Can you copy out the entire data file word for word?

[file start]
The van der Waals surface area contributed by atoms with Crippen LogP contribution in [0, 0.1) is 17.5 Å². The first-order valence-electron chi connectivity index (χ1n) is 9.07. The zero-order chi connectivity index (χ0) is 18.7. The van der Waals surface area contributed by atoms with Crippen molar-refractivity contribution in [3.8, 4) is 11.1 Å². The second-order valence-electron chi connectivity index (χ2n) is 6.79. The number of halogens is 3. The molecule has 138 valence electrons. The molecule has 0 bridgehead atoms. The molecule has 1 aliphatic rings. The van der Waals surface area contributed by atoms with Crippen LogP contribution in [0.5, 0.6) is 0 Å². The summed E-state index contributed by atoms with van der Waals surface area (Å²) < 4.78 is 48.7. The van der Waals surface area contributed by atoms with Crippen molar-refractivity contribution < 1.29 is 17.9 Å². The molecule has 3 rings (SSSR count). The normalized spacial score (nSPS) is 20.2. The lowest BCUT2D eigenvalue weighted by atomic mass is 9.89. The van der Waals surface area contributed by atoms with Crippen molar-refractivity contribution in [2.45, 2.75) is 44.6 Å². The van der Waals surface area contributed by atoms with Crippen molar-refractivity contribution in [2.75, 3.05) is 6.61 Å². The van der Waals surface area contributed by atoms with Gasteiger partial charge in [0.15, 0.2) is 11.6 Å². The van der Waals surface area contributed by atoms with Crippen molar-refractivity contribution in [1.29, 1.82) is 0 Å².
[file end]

The van der Waals surface area contributed by atoms with Crippen LogP contribution in [0, 0.1) is 17.5 Å². The first-order valence-electron chi connectivity index (χ1n) is 9.07. The zero-order chi connectivity index (χ0) is 18.7. The van der Waals surface area contributed by atoms with Crippen molar-refractivity contribution in [3.8, 4) is 11.1 Å². The second-order valence-electron chi connectivity index (χ2n) is 6.79. The number of halogens is 3. The molecule has 138 valence electrons. The molecule has 0 bridgehead atoms. The molecule has 1 aliphatic rings. The van der Waals surface area contributed by atoms with Crippen LogP contribution in [0.5, 0.6) is 0 Å². The summed E-state index contributed by atoms with van der Waals surface area (Å²) < 4.78 is 48.7. The van der Waals surface area contributed by atoms with Crippen molar-refractivity contribution < 1.29 is 17.9 Å². The molecule has 3 rings (SSSR count). The normalized spacial score (nSPS) is 20.2. The lowest BCUT2D eigenvalue weighted by atomic mass is 9.89. The van der Waals surface area contributed by atoms with Crippen molar-refractivity contribution in [2.45, 2.75) is 44.6 Å². The van der Waals surface area contributed by atoms with Crippen molar-refractivity contribution in [2.75, 3.05) is 6.61 Å². The van der Waals surface area contributed by atoms with Gasteiger partial charge in [0.15, 0.2) is 11.6 Å². The van der Waals surface area contributed by atoms with Crippen molar-refractivity contribution in [1.29, 1.82) is 0 Å².